What writers can learn from Shakespeare–from Margot Livesey

  1. Don’t be dismayed or surprised if some pieces of work turn out to be rehearsals
  2. Be careful how you repeat yourself, and why.
  3. Begin dramatically.
  4. Don’t keep back the good stuff.
  5. Consider beginning in the present.
  6. Negotiate your own standards of plausibility.
  7. Once you’ve invented your rules, keep them.
  8. Remember the power of appropriate omission. We don’t need to take every journey with the characters, make every cup of coffee.
  9. Don’t overexplain.
  10. Be sure that borrowing a plot, a character, or situation doesn’t seem like theft.
  11. Know which kind of suspense your narrative depends on, and use accordingly.
  12. Be aware that form and tone govern content.
  13. Ask if your plot needs a subplot, or two.
  14. Develop your characters both as individuals and in relation to each other. Let the reader know which characters are major and which minor.
  15. Be ambitious with your language.
  16. Whatever you do, keep making rhymes, lines, puns, clauses, phrases, metaphors, sentences, paragraphs, sonnets, scenes, stories, plays, poems, novels…

–From Margot Livesey’s Essay “Shakespeare for Writers” in The Writer’s Notebook: Craft on Essays from Tin House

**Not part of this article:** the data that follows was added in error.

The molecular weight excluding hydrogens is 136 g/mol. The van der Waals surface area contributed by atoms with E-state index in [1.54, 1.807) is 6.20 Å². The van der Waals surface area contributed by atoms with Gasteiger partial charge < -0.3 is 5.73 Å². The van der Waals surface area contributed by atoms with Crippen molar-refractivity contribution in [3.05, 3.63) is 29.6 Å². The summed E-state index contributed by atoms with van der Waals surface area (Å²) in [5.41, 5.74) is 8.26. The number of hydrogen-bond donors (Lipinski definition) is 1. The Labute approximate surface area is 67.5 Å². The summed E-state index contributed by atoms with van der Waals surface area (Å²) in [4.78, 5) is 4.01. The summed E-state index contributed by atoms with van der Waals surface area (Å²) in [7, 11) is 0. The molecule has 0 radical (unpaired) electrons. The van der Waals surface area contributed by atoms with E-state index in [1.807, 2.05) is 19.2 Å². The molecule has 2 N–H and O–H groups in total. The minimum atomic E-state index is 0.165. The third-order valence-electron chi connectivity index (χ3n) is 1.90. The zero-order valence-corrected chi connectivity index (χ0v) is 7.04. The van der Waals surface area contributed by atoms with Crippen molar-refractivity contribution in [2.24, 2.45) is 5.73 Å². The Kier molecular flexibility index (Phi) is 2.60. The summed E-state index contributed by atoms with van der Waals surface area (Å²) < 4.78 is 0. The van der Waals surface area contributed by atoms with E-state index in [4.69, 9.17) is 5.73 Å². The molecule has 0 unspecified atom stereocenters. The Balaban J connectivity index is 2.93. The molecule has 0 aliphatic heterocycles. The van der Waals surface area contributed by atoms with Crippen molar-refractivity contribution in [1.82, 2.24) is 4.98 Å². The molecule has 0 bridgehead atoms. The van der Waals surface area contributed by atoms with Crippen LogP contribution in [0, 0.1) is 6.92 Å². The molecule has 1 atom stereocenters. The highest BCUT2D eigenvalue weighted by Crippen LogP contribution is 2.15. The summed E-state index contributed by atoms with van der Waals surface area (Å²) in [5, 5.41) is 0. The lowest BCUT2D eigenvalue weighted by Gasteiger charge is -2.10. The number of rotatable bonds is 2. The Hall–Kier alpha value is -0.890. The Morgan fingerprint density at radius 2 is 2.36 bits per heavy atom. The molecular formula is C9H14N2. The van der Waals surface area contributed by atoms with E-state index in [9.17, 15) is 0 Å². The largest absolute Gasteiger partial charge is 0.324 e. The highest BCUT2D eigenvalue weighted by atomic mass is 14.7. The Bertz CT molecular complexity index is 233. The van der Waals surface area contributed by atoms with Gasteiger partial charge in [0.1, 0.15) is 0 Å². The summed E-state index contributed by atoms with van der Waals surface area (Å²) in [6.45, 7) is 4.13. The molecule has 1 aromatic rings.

At the End of the Semester. What is an essay?

In my composition classes, we have a semester long conversation about what an essay is and how best to write different forms of essays. Alan Lightman, in his introduction to the Best American Essays 2000, puts it pretty succinctly: horn_lightman_post

“When I’m reading a good essay, I feel that I’m going on a journey. The essayist is searching for something and taking me along. That something could be a particular idea, an unraveling of identity, a meaning in the wallow of observation and facts. The facts are important, but never enough. An essay, for me, must go past the facts, an essay must travel and move. Even the facts of the essayist’s own history, the personal memoir, are insufficient alone. The facts of personal history provide anchor, but the essayist then swings in a wide arc on his his anchor line, testing and pulling hard.

I suppose that in the end, the real subject of an essy is the essayist. Not the bald facts of autobiography, on the one hand, or the bald opinions about issues, on the other, but some kind of union between the inner person and the outer world, a melding of internal and external, the life and mind of the essayist in reaction to the universe. The essayist cannot examine the world without examining herself, and she cannot examine herself without examining the world.”